THE CHILD of a broken home, whose parents separated when he was three, whose mother, suffering from depression and religious mania, died of anorexia nervosa when she was only 32. A child brought up in household without women, apparently for fear that maids would abuse him. It is hardly surprising that Prince Charles Edward Stewart (Stuart) could never form lasting relationships with the women in his life.
Impetuous, dashing, charming, distant, devoted to a dream, estranged from his family, an exile obsessed with the kingdom rightfully his: the prince’s glamour may have made him irresistible to women, but he was utterly insufferable to live with. Like his political affairs, Charlie’s love affairs would all founder on the gap between heroic aspiration and dismal reality.
The Jacobite Rising in 1745-46 was a failure, but it was a glorious and romantic failure. At one stroke Charles Edward was now the most famous celebrity in Europe. Making the most of it, he spent two hedonistic years in Paris, conducting a tempestuous affair with his cousin Louise, Princess de Rohan, while her husband was fighting the redcoats in Flanders. Louise’s redoubtable mother-in-law put an end to the liaison, but not before the prince had fathered his first child. The boy, named Charles, only lived five months, but the prince never set eyes on him. In a fit of picque, he had decided to snub his lover and her family. Yet this was not the last of the de Rohans in Charles’s life.
To keep the Stewart dream alive, Charles needed to produce a legitimate heir. His brother Henry was charming, intelligent, religious – and homosexual. It was Charles, then, who had to marry. However, he would not deign to accept minor European aristocracy, nor, while he was without a kingdom, would the great royal houses of Europe accept him.
After being expelled from France in 1748, Charles went undercover, plotting ceaselessly, one step ahead of his enemies. Four years later, he summoned a new mistress – or was she an old flame? It is suggested that towards the end of the Rising, the prince succumbed to the charms of a girl from a Catholic, Jacobite family, that he spent ten days dallying with her instead of rallying his troops after the Battle of Falkirk. Her name was Clementina Walkinshaw. In 1753, she became the mother of his daughter Charlotte, the future Duchess of Albany.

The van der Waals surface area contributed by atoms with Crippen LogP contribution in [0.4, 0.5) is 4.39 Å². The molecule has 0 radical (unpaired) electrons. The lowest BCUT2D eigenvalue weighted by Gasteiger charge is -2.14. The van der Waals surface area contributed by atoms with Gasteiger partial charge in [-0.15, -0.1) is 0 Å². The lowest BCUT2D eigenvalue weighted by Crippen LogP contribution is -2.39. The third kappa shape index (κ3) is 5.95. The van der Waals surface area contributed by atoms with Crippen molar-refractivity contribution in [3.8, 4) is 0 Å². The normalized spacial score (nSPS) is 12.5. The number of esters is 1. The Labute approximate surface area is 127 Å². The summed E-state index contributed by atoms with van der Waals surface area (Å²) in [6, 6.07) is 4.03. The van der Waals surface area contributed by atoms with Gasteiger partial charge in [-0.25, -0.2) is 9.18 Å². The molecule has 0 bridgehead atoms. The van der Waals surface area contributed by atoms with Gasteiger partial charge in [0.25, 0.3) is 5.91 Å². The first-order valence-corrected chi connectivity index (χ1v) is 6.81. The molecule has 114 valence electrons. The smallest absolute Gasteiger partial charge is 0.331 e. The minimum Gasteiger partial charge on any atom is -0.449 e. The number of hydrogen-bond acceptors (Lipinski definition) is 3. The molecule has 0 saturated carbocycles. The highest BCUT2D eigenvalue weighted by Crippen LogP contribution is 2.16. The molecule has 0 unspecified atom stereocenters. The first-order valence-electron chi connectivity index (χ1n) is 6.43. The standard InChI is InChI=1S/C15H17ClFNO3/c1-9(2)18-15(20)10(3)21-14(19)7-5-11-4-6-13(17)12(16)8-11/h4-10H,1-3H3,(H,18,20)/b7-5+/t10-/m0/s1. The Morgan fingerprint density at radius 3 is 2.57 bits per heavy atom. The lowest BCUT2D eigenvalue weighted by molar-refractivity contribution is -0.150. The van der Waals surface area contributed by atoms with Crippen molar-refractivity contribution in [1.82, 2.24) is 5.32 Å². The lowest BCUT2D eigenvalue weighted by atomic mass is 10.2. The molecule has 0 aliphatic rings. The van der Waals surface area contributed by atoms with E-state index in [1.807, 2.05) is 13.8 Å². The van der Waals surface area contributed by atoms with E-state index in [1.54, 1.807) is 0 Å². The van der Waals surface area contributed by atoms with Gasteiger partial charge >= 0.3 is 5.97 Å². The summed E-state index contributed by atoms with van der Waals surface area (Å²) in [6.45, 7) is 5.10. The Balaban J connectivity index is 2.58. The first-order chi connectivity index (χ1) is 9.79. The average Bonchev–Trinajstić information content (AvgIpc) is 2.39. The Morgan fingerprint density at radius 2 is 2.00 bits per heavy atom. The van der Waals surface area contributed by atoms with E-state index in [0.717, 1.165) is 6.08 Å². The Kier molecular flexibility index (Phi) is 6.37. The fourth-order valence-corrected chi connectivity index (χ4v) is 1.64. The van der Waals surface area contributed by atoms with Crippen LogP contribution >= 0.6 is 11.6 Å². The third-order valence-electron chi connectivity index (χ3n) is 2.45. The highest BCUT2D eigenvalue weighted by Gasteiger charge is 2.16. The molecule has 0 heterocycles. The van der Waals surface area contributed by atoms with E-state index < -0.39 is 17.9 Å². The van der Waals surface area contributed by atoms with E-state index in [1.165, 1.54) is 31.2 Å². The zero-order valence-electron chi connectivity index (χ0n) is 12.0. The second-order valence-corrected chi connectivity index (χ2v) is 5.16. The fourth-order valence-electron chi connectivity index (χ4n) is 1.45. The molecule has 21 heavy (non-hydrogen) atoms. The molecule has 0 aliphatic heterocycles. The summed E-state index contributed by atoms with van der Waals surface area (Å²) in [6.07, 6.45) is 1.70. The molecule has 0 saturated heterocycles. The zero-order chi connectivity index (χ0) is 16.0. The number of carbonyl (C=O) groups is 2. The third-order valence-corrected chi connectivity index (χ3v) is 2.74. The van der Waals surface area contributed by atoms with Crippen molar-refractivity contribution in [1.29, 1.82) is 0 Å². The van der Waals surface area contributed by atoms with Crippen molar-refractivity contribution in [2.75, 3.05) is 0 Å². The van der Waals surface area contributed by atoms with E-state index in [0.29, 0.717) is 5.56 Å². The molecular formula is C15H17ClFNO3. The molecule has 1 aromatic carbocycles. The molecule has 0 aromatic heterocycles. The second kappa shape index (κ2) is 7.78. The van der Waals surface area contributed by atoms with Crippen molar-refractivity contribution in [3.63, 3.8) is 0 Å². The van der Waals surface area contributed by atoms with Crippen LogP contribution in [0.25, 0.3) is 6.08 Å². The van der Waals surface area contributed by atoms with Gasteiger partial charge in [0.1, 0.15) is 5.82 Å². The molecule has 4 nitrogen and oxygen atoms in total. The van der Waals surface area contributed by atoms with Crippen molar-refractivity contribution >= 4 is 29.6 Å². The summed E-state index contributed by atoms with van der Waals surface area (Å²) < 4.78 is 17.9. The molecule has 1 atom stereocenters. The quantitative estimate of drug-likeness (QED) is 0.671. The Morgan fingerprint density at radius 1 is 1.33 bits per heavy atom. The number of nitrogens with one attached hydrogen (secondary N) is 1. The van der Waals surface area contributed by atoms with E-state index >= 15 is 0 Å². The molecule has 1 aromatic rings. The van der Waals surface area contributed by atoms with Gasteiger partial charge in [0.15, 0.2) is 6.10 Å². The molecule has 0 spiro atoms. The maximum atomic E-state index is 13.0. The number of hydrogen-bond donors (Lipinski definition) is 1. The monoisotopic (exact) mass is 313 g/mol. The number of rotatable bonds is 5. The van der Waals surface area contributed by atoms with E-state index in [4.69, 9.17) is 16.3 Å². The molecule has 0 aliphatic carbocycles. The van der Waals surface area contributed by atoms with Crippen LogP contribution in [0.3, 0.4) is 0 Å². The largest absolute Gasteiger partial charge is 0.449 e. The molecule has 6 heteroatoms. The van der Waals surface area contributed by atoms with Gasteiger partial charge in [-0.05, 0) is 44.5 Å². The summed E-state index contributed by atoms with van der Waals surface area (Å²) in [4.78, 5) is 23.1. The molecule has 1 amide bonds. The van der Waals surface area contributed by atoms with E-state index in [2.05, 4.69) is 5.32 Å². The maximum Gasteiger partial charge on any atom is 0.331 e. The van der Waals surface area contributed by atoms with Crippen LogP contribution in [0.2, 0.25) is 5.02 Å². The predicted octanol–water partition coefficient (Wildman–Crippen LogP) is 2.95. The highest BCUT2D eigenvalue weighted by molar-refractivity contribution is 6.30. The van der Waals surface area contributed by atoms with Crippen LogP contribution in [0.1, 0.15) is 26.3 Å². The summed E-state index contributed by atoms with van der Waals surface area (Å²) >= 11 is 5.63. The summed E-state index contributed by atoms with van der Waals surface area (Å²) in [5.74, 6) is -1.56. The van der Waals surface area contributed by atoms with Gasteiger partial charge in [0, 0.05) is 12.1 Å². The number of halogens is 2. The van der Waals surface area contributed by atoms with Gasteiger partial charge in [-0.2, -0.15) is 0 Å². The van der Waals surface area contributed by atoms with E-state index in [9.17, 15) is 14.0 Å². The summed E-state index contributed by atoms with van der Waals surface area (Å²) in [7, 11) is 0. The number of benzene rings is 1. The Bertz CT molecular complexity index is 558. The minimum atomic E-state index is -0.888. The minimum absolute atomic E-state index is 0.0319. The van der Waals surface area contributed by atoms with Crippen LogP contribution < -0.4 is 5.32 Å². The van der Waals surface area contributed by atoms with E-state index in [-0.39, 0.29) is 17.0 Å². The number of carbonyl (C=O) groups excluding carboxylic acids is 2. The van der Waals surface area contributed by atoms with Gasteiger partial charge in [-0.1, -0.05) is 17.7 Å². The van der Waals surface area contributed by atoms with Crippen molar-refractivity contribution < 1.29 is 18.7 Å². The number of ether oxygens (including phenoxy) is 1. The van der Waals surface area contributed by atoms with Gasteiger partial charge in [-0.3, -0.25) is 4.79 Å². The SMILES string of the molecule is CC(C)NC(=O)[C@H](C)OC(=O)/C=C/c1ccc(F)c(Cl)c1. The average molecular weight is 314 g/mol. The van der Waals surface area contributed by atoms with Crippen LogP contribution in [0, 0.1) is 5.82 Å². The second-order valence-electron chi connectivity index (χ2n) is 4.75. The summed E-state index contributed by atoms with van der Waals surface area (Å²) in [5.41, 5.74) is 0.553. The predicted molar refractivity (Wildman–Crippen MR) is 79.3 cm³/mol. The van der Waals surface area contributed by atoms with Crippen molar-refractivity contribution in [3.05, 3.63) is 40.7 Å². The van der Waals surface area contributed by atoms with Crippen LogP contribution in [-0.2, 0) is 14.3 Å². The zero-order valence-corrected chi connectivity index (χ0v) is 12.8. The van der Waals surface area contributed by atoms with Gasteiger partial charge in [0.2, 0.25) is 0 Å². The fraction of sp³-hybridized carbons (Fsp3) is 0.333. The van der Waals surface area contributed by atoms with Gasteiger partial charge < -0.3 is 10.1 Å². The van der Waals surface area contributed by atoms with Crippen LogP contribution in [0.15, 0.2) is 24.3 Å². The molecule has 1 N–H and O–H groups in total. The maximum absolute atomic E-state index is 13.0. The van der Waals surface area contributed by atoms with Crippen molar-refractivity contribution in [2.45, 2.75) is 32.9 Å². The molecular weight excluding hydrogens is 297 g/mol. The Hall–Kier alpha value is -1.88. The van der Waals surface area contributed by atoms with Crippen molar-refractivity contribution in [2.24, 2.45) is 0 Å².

Yet the relationship ended in disaster. The stresses of life undercover were already driving the prince to despair and the bottle. Badly beaten by the prince in a drunken rage, Clementina fled with her daughter to a convent in Paris. As for Charles, he suffered a mental breakdown.
The impoverished Clementina and her daughter reappeared after the prince married Louise Stolberg in 1772, travelling to Rome to embarrass him into awarding them hush money. Charles was furious, forbidding his daughter either to marry or to take the veil. But Charlotte did take a lover - Ferdinand de Rohan, Archbishop of Bordeaux. Ferdinand was the youngest brother of the husband of that other Louise in Charlie’s life, Louise de Rohan, the prince’s erstwhile paramour after the Rising.
Charlotte would bear her lover three children - two daughters and a son, the last of the Stewarts, whose existence was so secret it could not even be revealed to the prince himself. Their story is as obscure, farcical, and heartbreaking as that of their grandfather.
Charlotte was reconciled to her father after the breakdown of his marriage with Louise. For whatever reasons, she did her best to make her ailing, senile father’s tragic end more bearable. Yet she survived him by barely a year, dying in 1789 of liver cancer, age 36. Her mother fared little better, ekeing out a miserable existence in Switzerland till her death in 1802.
But what of the grandchildren? Using Jacobite, banking and masonic contacts, the de Rohans hid them away, legitimising them as the children of Ferdinand’s eldest brother. Only their surname, Roehenstart – or “Rohan-Stewart” – hinted at their real origins. Daughter Charlotte died young in Paris after giving birth to a still-born child, whilst son Charles led a restless life after losing most of his inheritance. His requests to the Prince Regent for aid were rebuffed, and he was the victim of a clumsy smearing attempt by the British government. Seventy years after the last Jacobite attempt had failed, a Stewart heir was still a threat. Disillusioned, Charles spent the rest of his life travelling around Europe, lending his support to the quixotic cause of Scottish independence. He died in a coaching accident in 1854 near Dunkeld, and is buried in the cathedral.
Was Charles the last of the Stewart family? Not according to Polish aristocrat Peter Peniski. Having researched archives throughout Europe, he claims to be a descendant of the third grandchild of Prince Charlie, Marie-Victoire, and the first of her three husbands, the Galician aristocrat Paul, Chevalier de Nikorowicz. Their son’s daughter married Leonard Francis Xavier Peniski in 1853, and from that union are descended the Polish Peniskis.
However, it is no secret that the prince sowed other oats during his prime, all over Europe. Genetic testing might show many more unsuspecting fruits of the Stewart loins. Wha wad DNA, fecht for Charlie indeed?
From the Island of Lewis, Dr Domhnall Uilleam Stibhart is a post-doctoral fellow at the Department of Celtic and Scottish Studies at the University of Edinburgh